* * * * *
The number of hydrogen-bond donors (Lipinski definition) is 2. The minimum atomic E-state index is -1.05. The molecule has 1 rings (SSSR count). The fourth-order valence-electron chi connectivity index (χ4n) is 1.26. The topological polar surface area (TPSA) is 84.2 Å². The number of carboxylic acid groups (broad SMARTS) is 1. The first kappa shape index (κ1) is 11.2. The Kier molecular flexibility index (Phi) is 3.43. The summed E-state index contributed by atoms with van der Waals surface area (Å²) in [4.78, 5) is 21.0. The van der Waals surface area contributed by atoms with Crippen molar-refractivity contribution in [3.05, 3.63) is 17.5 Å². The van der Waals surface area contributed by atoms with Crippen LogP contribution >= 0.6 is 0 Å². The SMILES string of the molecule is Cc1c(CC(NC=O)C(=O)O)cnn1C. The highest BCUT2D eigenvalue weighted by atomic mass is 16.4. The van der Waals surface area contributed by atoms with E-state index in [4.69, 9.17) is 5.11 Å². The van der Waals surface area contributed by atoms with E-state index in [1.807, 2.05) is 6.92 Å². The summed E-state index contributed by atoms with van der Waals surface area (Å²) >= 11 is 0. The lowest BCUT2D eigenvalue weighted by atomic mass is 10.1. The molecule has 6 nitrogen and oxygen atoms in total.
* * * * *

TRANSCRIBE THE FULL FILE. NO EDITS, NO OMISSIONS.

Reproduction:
The number of hydrogen-bond donors (Lipinski definition) is 2. The minimum atomic E-state index is -1.05. The molecule has 1 rings (SSSR count). The fourth-order valence-electron chi connectivity index (χ4n) is 1.26. The topological polar surface area (TPSA) is 84.2 Å². The number of carboxylic acid groups (broad SMARTS) is 1. The first kappa shape index (κ1) is 11.2. The Kier molecular flexibility index (Phi) is 3.43. The summed E-state index contributed by atoms with van der Waals surface area (Å²) in [4.78, 5) is 21.0. The van der Waals surface area contributed by atoms with Crippen molar-refractivity contribution in [3.05, 3.63) is 17.5 Å². The van der Waals surface area contributed by atoms with Crippen LogP contribution >= 0.6 is 0 Å². The SMILES string of the molecule is Cc1c(CC(NC=O)C(=O)O)cnn1C. The highest BCUT2D eigenvalue weighted by atomic mass is 16.4. The van der Waals surface area contributed by atoms with E-state index in [4.69, 9.17) is 5.11 Å². The van der Waals surface area contributed by atoms with E-state index in [1.807, 2.05) is 6.92 Å². The summed E-state index contributed by atoms with van der Waals surface area (Å²) >= 11 is 0. The lowest BCUT2D eigenvalue weighted by atomic mass is 10.1. The molecule has 6 nitrogen and oxygen atoms in total.